Defendants in both cases argued against allowing even limited searches. They argued that a limited search is not practical while officers are “in the field” and still allows an unacceptable invasion of privacy. That argument is only more powerful in the context of smartphones, which contain so much more data. Given the amount of data stored on smartphones, an officer could always reasonably believe evidence of a crime might be found within the phone. Application of that standard would, in essence, constitute blanket permission to search smartphones without a warrant.
In contrast, the government in both cases has argued that there is no need to depart from traditional Fourth Amendment jurisprudence. Police officers have traditionally been allowed to search objects found on a lawfully arrested individual. A phone, even a smartphone, contains information similar to wallets, address books and other personal papers that have traditionally been subject to warrantless searches. In addition, the government argued that creating new rules for changing technology is inefficient, as technology will undoubtedly continue to evolve, and the court will always be left playing catch up.
The government also disagreed with the defendants’ assertion that cellphones pose no threat to officer safety. Cellphones may remotely trigger weapons nearby or could be used to alert associates, who may try to free the arrested individual. The government notes that, on today’s smartphones, a message does not even need to be sent for others to be able to track your location. Without inspecting the phone, the police would not know if it had evidentiary value or was a safety concern. Furthermore, the ease at which evidence could be deleted or remotely wiped from a phone also weighs in favor of allowing immediate search and seizure. Password locks and remote access could remove all data from a phone if it is not saved immediately.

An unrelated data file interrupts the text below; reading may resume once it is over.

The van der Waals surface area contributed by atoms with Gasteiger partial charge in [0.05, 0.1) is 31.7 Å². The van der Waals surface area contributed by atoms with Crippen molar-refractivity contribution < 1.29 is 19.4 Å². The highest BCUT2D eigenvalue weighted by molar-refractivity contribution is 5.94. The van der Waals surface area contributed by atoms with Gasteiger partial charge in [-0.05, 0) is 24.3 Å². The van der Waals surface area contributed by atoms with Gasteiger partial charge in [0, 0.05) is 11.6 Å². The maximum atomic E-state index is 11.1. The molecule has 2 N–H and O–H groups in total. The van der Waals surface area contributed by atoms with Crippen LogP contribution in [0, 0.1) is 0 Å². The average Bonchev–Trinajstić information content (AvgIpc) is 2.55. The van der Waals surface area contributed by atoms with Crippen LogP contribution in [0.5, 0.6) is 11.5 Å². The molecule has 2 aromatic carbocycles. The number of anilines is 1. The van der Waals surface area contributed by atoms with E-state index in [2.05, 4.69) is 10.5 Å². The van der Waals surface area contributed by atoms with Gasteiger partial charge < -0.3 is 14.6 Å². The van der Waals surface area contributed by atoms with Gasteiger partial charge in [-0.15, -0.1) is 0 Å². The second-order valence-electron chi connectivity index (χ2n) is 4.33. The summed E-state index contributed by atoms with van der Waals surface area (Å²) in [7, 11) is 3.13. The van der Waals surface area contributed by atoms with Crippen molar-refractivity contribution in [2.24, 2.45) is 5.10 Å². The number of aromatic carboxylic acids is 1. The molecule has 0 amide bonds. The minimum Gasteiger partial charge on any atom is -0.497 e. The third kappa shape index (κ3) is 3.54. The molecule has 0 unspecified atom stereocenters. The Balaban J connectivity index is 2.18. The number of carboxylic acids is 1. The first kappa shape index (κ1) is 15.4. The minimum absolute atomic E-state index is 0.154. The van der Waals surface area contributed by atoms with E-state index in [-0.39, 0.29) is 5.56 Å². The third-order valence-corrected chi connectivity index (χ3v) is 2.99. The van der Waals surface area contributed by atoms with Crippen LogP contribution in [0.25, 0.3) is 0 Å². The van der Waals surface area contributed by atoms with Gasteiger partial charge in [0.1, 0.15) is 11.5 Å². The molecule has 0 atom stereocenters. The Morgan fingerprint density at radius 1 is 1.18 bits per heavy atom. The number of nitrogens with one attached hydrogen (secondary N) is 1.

Ultimately, the government argues that the search of a cellphone incident to arrest should be lawful if the officer has an objectively reasonable basis to believe that the searched areas of the phone might contain information related to a legitimate law enforcement interest—namely, discovering evidence, identifying the suspect, and/or protecting officer safety.
The court’s decision to grant two cases in the same area suggests the outline of a compromise position. The court may very well allow warrantless searches in the cases of flip phones, because the limited data stored in those devices is more akin to a wallet and other items whose warrantless searches have been endorsed. Smartphones are a different animal, and it seems likely that at least a plurality of justices would refuse to allow warrantless searches of those devices because of their vastly expanded data storage and the resulting way in which many people use the devices to monitor or manage so many aspects of their daily lives.
Stephen A. Miller practices in the commercial litigation group at Cozen O’Connor’s Philadelphia office. Prior to joining Cozen O’Connor, he clerked for U.S. Supreme Court Justice Antonin Scalia and served as a federal prosecutor for nine years in the Southern District of New York and the Eastern District of Pennsylvania.
Kristy Z. Miller practices in the New York City office of the firm’s commercial litigation group. She received her J.D. from Drexel University School of Law and a B.A. from Saint Joseph’s University.